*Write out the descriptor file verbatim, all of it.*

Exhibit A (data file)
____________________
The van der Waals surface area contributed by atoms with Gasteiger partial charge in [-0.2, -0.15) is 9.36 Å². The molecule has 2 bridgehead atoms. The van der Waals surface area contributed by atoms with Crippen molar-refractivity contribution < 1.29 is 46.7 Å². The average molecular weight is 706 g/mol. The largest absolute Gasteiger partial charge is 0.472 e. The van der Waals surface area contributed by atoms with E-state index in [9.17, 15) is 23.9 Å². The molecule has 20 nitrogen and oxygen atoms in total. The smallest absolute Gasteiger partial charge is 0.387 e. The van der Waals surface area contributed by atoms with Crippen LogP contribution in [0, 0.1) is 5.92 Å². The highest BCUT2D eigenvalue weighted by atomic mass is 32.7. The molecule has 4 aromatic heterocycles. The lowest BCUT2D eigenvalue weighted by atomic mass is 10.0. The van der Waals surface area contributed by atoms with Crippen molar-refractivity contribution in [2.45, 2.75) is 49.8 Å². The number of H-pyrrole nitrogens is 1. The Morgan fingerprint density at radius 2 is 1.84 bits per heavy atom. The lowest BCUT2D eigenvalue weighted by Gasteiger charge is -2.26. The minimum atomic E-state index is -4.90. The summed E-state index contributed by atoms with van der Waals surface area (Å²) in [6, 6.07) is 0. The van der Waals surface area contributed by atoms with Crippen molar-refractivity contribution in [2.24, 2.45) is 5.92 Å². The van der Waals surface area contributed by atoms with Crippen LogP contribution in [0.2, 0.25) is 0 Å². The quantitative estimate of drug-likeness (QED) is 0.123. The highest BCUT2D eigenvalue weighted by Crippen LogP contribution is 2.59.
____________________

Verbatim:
The van der Waals surface area contributed by atoms with Gasteiger partial charge in [-0.2, -0.15) is 9.36 Å². The molecule has 2 bridgehead atoms. The van der Waals surface area contributed by atoms with Crippen molar-refractivity contribution < 1.29 is 46.7 Å². The average molecular weight is 706 g/mol. The largest absolute Gasteiger partial charge is 0.472 e. The van der Waals surface area contributed by atoms with E-state index in [9.17, 15) is 23.9 Å². The molecule has 20 nitrogen and oxygen atoms in total. The smallest absolute Gasteiger partial charge is 0.387 e. The van der Waals surface area contributed by atoms with Crippen LogP contribution in [0, 0.1) is 5.92 Å². The highest BCUT2D eigenvalue weighted by atomic mass is 32.7. The molecule has 4 aromatic heterocycles. The lowest BCUT2D eigenvalue weighted by atomic mass is 10.0. The van der Waals surface area contributed by atoms with Crippen molar-refractivity contribution in [2.45, 2.75) is 49.8 Å². The number of H-pyrrole nitrogens is 1. The Morgan fingerprint density at radius 2 is 1.84 bits per heavy atom. The lowest BCUT2D eigenvalue weighted by Gasteiger charge is -2.26. The minimum atomic E-state index is -4.90. The summed E-state index contributed by atoms with van der Waals surface area (Å²) in [6, 6.07) is 0. The van der Waals surface area contributed by atoms with Crippen molar-refractivity contribution in [2.24, 2.45) is 5.92 Å². The van der Waals surface area contributed by atoms with Crippen LogP contribution in [0.2, 0.25) is 0 Å². The quantitative estimate of drug-likeness (QED) is 0.123. The highest BCUT2D eigenvalue weighted by Crippen LogP contribution is 2.59.